Archaeologists have unearthed early Christian monastic ruins in Egypt’s Western Desert. According to a report by the Guardian, the basalt structures uncovered by the French Institute of Oriental Archaeology at the site of Tal Ganoub Qasr al-Agouz in the Bahariya Oasis, which include churches and monks’ cells, date between the 4th and 7th centuries A.D.
Osama Talaat, head of Islamic, Coptic, and Jewish Antiquities at the Egyptian Antiquities Ministry, told the Guardian that the “walls bear graffiti and symbols with Coptic connotations.”
Victor Ghica, who led the archaeological team, said that the church walls feature “religious inscriptions,” including biblical inscriptions in Greek. Ghica added that the finding sheds light on “the nature of monastic life in the region.”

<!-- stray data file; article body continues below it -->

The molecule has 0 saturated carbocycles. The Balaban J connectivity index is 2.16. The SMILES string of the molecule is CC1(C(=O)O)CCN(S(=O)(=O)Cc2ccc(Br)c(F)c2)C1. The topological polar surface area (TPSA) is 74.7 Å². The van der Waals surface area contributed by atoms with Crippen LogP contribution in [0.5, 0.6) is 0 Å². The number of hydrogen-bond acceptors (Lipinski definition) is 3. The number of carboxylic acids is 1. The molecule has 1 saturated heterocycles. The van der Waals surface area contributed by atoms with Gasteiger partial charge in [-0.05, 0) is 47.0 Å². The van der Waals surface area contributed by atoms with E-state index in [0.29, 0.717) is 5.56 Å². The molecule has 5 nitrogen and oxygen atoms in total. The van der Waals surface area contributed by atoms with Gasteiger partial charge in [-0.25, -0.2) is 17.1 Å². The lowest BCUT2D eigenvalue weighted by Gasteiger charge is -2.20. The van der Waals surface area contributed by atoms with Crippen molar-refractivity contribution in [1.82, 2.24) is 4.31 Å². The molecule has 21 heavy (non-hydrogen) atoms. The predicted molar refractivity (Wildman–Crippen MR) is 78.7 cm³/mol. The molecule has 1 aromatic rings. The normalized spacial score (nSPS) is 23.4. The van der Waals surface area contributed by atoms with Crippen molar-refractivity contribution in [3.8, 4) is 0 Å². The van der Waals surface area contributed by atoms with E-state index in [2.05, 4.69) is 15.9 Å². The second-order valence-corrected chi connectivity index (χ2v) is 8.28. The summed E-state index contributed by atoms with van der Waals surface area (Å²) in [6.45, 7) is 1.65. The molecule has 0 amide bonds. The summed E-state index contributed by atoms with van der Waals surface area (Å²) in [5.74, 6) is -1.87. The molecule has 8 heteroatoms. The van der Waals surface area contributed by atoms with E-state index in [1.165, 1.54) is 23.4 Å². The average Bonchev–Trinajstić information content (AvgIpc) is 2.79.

[Read about some of the most important archaeological findings of the 2010s.]
The Egyptian Antiquities Ministry said in a statement, “The French-Norwegian mission discovered during its third excavation campaign at the site of Tal Ganoub Qasr al-Agouz in the Bahariya Oasis several buildings made of basalt, others carved into the bedrock and some made of mud bricks.”
The monastic ruins are not the only significant archaeological findings in Egypt to make headlines in recent months. In February, an ancient brewery was identified at the ancient site of Abydos; scholars believe it may be the oldest royal beer factory in the world. That same month, at least one mummy with a tongue made of gold foil was found at the Taposiris Magna Temple in western Alexandria, along with 16 burial shafts from the Greek and Roman periods.